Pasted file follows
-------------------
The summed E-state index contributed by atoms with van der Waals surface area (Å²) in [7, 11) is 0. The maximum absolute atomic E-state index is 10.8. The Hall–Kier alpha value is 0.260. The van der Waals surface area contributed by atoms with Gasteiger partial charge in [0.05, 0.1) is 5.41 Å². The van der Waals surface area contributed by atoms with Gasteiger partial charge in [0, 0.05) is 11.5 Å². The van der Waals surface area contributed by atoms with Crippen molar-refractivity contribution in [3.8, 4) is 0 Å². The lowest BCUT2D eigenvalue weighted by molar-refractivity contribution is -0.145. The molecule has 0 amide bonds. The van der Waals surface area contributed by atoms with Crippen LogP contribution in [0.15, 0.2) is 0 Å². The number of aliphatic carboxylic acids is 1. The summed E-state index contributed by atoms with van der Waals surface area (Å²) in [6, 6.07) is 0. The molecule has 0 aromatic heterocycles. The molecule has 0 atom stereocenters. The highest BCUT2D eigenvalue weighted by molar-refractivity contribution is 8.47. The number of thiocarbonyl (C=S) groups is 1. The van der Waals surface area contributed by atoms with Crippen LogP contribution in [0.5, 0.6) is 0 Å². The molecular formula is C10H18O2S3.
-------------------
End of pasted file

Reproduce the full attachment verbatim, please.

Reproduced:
The summed E-state index contributed by atoms with van der Waals surface area (Å²) in [7, 11) is 0. The maximum absolute atomic E-state index is 10.8. The Hall–Kier alpha value is 0.260. The van der Waals surface area contributed by atoms with Gasteiger partial charge in [0.05, 0.1) is 5.41 Å². The van der Waals surface area contributed by atoms with Gasteiger partial charge in [0, 0.05) is 11.5 Å². The van der Waals surface area contributed by atoms with Crippen molar-refractivity contribution in [3.8, 4) is 0 Å². The lowest BCUT2D eigenvalue weighted by molar-refractivity contribution is -0.145. The molecule has 0 amide bonds. The van der Waals surface area contributed by atoms with Crippen LogP contribution in [0.15, 0.2) is 0 Å². The number of aliphatic carboxylic acids is 1. The summed E-state index contributed by atoms with van der Waals surface area (Å²) in [6, 6.07) is 0. The molecule has 0 aromatic heterocycles. The molecule has 0 atom stereocenters. The highest BCUT2D eigenvalue weighted by molar-refractivity contribution is 8.47. The number of thiocarbonyl (C=S) groups is 1. The van der Waals surface area contributed by atoms with Crippen LogP contribution in [0.5, 0.6) is 0 Å². The molecular formula is C10H18O2S3.